In a recent post judgment divorce action, the Court allowed the ex-wife to modify alimony and child support, despite language in the parties’ separation agreement precluding them from doing so. The parties, who were divorced in 2008, were the parents of one minor child. According to the terms of their separation agreement, the husband was obligated to pay to the wife unallocated alimony and child support in the amount of $225 per week for a period of five years. The parties agreed that at the end of the five year term, they would calculate child support in accordance with the Connecticut Child Support Guidelines. The agreement contained language specifically designating the term and amount of the unallocated order as non-modifiable.
Just six months after the parties’ divorce, the child changed residences and began living with the father. At that point, the parties entered into a stipulation pursuant to which the father’s child support obligation to the wife ceased, and he paid her $120 per week in alimony. The parties further stipulated that the terms and conditions of the original unallocated order were to remain in full force and effect. In or about early 2012, the child changed residences a second time back to the mother’s home. Accordingly, the mother sought an increase in the prior unallocated alimony and support order alleging a substantial change in circumstances; however, the father objected.
Granting the mother’s motion to modify, the Court explained that a minor child’s right to parental support has an independent character, separate and apart from the terms of a support obligation set out in a judgment of dissolution. Although parents may enter into a contract allocating child support payments between them, they may not by contract override the state’s authority and duty to ensure the welfare of children. Parties are expressly authorized by statute to make unallocated periodic alimony and child support nonmodifiable, but the Court must retain the authority to modify such orders where the needs of the children warrant such modification. Ultimately adopting the parties’ previous stipulation with respect to alimony, the Court ordered the father to pay to the mother child support in the amount of $190 per week, for a total, unallocated award of $310 per week.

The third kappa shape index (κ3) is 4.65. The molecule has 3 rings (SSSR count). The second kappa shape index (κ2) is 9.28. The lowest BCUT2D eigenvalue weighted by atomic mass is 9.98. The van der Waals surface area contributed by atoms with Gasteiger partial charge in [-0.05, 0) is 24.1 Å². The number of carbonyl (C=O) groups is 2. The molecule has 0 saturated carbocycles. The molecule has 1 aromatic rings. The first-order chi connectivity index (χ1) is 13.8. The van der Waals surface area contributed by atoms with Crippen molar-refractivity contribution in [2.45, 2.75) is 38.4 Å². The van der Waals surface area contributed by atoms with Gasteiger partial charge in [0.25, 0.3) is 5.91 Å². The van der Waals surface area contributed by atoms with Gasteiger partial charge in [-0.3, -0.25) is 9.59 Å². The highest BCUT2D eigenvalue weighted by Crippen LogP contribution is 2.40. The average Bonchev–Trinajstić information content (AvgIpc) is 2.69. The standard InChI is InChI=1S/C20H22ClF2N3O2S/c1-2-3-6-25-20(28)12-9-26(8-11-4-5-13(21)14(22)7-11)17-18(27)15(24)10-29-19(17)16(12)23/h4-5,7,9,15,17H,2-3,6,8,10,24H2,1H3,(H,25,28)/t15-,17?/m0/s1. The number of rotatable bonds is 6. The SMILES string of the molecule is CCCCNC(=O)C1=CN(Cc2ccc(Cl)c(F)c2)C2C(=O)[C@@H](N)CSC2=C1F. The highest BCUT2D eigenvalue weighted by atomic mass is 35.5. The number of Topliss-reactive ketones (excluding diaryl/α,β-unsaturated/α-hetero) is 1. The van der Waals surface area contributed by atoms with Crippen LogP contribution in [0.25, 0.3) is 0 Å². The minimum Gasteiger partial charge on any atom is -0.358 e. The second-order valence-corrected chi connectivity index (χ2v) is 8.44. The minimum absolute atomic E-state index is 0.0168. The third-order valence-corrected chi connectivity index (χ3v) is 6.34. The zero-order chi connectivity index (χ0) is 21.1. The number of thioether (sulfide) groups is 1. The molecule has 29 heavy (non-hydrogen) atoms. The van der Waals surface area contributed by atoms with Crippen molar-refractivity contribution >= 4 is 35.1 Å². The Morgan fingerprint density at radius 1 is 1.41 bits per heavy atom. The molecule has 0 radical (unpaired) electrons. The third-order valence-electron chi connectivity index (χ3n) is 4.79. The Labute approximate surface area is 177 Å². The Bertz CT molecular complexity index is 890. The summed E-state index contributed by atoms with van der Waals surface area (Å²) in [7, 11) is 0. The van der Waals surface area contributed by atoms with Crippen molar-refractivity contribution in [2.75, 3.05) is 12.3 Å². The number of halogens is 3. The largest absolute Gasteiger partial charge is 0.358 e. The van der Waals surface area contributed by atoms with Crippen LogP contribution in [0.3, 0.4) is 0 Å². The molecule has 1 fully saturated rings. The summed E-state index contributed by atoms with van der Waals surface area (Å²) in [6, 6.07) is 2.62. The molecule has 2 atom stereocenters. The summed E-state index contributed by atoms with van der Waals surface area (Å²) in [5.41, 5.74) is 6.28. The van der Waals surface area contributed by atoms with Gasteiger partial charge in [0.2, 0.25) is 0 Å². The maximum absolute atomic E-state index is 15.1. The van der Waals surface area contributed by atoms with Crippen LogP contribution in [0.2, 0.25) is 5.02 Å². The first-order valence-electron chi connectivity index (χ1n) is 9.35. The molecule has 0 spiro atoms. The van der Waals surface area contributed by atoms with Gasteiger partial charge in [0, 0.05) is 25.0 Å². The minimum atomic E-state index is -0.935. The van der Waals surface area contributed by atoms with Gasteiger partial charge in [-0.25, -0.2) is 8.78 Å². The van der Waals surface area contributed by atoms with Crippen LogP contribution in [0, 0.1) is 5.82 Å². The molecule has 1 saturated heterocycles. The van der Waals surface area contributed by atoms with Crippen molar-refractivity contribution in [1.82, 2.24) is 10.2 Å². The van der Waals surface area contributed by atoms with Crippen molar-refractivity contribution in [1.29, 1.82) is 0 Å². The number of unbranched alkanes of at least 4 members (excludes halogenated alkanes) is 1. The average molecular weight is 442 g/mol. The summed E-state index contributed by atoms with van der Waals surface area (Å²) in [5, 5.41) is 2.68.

Should you have any questions regarding matrimonial matters, please do not hesitate to contact Michael D. DeMeola, Esq. He can be reached by telephone in the firm’s Westport office at (203) 221-3100, or by e-mail at firstname.lastname@example.org.
Our family law firm in Westport Connecticut serves clients with divorce, matrimonial, and family law issues from all over the state including the towns of: Bethel, Bridgeport, Brookfield, Danbury, Darien, Easton, Fairfield, Greenwich, Monroe, New Canaan, New Fairfield, Newton, Norwalk, Redding, Ridgefield, Shelton, Sherman, Stamford, Stratford, Trumbull, Weston, Westport, and Wilton. We have the best divorce attorneys and family attorneys in CT on staff that can help with your Connecticut divorce or New York divorce today.
If you have any questions or would like to speak to a divorce law attorney about a divorce or familial matter, please don’t hesitate to call our office at (203) 221-3100. We offer free divorce consultation as well as free consultation on all other familial matters. Divorce in CT and divorce in NYC is difficult, but education is power. Call our family law office in CT today.
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